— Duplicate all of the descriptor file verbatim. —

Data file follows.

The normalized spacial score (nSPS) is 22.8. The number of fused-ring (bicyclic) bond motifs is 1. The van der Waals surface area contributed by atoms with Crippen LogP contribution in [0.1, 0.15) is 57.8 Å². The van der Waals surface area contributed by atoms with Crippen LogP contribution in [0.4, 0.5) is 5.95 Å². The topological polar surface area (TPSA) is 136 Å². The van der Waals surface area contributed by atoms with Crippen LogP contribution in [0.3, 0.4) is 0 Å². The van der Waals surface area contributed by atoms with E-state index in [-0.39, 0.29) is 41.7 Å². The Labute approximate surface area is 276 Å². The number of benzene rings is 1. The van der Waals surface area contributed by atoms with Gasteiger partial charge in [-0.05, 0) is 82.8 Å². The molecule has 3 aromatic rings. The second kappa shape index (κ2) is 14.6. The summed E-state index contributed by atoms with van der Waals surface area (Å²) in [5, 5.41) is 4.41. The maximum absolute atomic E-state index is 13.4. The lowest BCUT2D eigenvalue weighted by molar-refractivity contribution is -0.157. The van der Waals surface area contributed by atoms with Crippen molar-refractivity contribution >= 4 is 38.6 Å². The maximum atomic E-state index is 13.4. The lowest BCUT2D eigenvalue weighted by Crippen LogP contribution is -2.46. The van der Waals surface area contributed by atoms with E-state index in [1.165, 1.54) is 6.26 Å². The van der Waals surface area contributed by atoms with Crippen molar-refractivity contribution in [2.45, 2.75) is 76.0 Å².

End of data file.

The normalized spacial score (nSPS) is 22.8. The number of fused-ring (bicyclic) bond motifs is 1. The van der Waals surface area contributed by atoms with Crippen LogP contribution in [0.1, 0.15) is 57.8 Å². The van der Waals surface area contributed by atoms with Crippen LogP contribution in [0.4, 0.5) is 5.95 Å². The topological polar surface area (TPSA) is 136 Å². The van der Waals surface area contributed by atoms with Crippen LogP contribution in [0.3, 0.4) is 0 Å². The van der Waals surface area contributed by atoms with E-state index in [-0.39, 0.29) is 41.7 Å². The Labute approximate surface area is 276 Å². The number of benzene rings is 1. The van der Waals surface area contributed by atoms with Gasteiger partial charge in [-0.05, 0) is 82.8 Å². The molecule has 3 aromatic rings. The second kappa shape index (κ2) is 14.6. The summed E-state index contributed by atoms with van der Waals surface area (Å²) in [5, 5.41) is 4.41. The maximum absolute atomic E-state index is 13.4. The lowest BCUT2D eigenvalue weighted by molar-refractivity contribution is -0.157. The van der Waals surface area contributed by atoms with Crippen molar-refractivity contribution >= 4 is 38.6 Å². The maximum atomic E-state index is 13.4. The lowest BCUT2D eigenvalue weighted by Crippen LogP contribution is -2.46. The van der Waals surface area contributed by atoms with E-state index in [1.165, 1.54) is 6.26 Å². The van der Waals surface area contributed by atoms with Crippen molar-refractivity contribution in [2.45, 2.75) is 76.0 Å².